72 Readers
98 Writers

Ironic Contradictions

I'm a long time reader - since way back when I was seven. That makes it over three quarters of my life that I will be a reader for. But it is worth it. When I'm not reading or wasting my time online on here or Goodreads I'll be off playing video games, studying teaching and messing around with friends and pop culture. Or reading some more.

The Invaders (Brotherband Chronicles, #2)

The Invaders  - John Flanagan
As a YA novel The Invaders is intelligent, entertaining and top of its class. As a novel to recommend for anyone looking for a purely entertaining read it's very worthwhile. John Flanagan, author of the brilliant Rangers Apprentice series (see The Ruins of Gorlan one which both I, my mother and my sister - the readers in our house - love) continues the adventures of his young Skandian sailors as they set out to retrieve an artefact lost on their watch and hence their honour.

John Flanagan writes in a manner that is particularly appealing to me personally. I think it has something to do with the mixture of classier words and terms and his easy-going style: he certainly has got the laid-back Australian manner down in his writing. I suspect if I were to compare this to other average YA novels however that the lexicon would prove more advanced, that the language would prove more sophisticated in its elegant construction than those. In fact the wonder of this novel is that I know many younger children who can read these novels and still get plenty out of them. It's remarkable to think that the language in this is perhaps far more advanced than The Hunger Games. Likely only content at this point would separate a ten year old from reading The Hunger Games over this for its simplicity. Although that said The Invaders does feature pirates torturing a captive (although only the after effects are described) and far more deaths than The Hunger Games. Although of course the difference is that in this all the deaths are typically villainous pirates who deserve to die for their evil misdeeds.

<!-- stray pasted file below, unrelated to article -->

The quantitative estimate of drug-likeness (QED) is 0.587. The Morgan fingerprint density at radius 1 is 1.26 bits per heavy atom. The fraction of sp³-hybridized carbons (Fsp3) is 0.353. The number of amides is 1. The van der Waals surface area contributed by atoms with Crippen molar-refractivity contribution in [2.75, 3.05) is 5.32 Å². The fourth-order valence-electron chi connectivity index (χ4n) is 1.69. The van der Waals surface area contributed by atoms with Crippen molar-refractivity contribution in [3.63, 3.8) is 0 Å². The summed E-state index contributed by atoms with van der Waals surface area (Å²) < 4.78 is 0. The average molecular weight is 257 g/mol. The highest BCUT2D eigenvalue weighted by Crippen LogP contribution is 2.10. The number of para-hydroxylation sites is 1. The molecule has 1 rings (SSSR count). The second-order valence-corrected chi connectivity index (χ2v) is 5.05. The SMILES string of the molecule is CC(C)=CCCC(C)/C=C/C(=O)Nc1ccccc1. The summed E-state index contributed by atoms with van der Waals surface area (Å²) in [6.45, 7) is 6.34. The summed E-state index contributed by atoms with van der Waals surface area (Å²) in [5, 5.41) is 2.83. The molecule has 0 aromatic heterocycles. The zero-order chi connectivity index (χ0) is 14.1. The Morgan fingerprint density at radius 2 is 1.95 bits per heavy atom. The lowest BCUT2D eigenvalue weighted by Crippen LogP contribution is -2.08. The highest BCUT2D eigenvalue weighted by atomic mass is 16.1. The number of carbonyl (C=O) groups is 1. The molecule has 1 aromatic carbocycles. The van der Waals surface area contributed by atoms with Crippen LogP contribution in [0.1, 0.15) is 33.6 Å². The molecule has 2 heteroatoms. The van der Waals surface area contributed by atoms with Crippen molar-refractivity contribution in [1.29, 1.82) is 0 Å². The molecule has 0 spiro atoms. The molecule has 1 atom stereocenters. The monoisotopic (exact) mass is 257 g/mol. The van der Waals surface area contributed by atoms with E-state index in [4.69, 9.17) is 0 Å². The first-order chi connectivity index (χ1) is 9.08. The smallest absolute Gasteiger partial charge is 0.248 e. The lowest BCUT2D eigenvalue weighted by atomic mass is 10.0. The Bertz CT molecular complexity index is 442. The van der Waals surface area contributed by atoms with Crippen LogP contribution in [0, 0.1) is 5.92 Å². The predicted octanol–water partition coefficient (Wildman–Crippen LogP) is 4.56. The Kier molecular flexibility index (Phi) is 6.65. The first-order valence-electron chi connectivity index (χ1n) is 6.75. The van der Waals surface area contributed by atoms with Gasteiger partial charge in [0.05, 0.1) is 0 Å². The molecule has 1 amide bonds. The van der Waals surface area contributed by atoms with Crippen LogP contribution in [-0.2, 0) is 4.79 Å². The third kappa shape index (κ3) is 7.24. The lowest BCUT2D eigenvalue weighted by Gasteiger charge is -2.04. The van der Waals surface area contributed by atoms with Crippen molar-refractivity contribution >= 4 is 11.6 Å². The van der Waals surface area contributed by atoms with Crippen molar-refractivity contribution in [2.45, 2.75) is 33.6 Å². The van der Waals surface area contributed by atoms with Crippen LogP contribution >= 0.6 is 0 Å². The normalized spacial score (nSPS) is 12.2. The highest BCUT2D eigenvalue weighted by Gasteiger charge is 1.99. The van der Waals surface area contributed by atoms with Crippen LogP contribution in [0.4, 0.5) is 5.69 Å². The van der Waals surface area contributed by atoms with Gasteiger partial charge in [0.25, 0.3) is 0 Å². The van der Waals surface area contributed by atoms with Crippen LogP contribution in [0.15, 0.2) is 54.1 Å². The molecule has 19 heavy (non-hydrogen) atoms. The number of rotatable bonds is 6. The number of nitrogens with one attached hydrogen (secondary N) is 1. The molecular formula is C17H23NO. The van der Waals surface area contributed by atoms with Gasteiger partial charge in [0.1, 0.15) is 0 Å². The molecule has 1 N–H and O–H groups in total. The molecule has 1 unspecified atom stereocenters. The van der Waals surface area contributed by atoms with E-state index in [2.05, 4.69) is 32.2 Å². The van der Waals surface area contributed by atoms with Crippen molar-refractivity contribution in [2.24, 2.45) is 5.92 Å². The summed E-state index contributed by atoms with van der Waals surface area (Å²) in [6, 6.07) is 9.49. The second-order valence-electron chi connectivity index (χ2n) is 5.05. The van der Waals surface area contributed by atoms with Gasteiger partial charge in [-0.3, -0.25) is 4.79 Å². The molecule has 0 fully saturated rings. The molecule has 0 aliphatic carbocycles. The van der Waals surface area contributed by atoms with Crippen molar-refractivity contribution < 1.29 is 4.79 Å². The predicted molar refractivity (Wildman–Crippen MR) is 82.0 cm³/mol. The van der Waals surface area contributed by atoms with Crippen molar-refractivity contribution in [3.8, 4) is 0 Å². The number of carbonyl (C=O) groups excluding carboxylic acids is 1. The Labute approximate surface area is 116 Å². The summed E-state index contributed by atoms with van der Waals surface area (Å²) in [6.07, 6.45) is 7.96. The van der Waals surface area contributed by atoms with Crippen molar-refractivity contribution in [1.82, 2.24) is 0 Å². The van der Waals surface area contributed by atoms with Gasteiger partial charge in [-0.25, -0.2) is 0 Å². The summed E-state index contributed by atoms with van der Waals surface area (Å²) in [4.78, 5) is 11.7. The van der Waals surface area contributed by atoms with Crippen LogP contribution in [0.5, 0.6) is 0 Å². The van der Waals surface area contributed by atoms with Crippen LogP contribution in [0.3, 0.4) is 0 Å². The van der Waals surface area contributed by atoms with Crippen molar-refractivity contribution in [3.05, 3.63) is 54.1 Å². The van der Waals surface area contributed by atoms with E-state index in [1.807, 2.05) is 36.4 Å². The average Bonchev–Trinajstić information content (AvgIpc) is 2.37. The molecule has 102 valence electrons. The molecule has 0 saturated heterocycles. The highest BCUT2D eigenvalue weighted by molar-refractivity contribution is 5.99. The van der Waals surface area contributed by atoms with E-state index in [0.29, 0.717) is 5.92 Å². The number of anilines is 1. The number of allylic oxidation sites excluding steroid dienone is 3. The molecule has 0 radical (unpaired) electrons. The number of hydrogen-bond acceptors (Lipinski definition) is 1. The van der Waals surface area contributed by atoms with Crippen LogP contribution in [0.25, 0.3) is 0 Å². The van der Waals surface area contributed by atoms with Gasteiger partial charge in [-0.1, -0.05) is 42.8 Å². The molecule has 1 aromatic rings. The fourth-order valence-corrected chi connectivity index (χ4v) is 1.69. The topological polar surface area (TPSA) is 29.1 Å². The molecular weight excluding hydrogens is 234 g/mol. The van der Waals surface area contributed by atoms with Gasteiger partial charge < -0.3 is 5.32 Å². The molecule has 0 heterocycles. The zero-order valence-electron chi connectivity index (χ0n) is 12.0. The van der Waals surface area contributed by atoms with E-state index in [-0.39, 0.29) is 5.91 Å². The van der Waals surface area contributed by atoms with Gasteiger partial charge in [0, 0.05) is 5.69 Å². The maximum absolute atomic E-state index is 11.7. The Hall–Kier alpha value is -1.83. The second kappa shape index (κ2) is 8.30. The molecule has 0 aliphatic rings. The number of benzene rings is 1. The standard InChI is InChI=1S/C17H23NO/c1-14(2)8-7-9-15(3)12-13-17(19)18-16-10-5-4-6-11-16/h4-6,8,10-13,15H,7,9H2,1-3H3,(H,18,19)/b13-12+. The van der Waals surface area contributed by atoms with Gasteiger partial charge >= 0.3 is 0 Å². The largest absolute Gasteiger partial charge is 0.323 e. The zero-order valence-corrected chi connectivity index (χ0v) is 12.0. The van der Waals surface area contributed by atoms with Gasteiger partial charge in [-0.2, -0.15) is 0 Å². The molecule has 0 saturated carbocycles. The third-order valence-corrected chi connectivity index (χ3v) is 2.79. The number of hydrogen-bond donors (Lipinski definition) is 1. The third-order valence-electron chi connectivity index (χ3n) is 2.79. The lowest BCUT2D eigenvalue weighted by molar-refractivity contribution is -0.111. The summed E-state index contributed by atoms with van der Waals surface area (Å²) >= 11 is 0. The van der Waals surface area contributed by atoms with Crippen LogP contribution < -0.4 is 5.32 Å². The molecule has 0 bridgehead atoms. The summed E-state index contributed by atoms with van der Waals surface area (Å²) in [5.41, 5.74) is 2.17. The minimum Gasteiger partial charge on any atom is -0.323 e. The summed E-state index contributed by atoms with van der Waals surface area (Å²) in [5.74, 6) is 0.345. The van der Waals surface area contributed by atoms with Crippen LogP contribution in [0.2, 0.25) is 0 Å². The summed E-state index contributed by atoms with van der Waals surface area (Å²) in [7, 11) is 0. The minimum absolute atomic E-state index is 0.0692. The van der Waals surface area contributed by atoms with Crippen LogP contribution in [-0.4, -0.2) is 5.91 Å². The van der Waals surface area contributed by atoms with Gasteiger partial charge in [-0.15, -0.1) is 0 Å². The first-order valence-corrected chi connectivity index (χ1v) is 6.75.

On the whole this is a YA novel that appears unassuming but is a very entertaining read. In fact I'd rate John Flanagan's entire writing collection (Rangers Apprentice and Brotherband series combined) as some of the finest in YA and modern children's writing in general. If you have ten year-olds to 18 year-olds (particularly boys, but my sister proves that girls will like these) who are looking for a fun fantasy read that's humorous, less taxing than The Hobbit but in the same spirit of medieval style adventure then have a look at these books.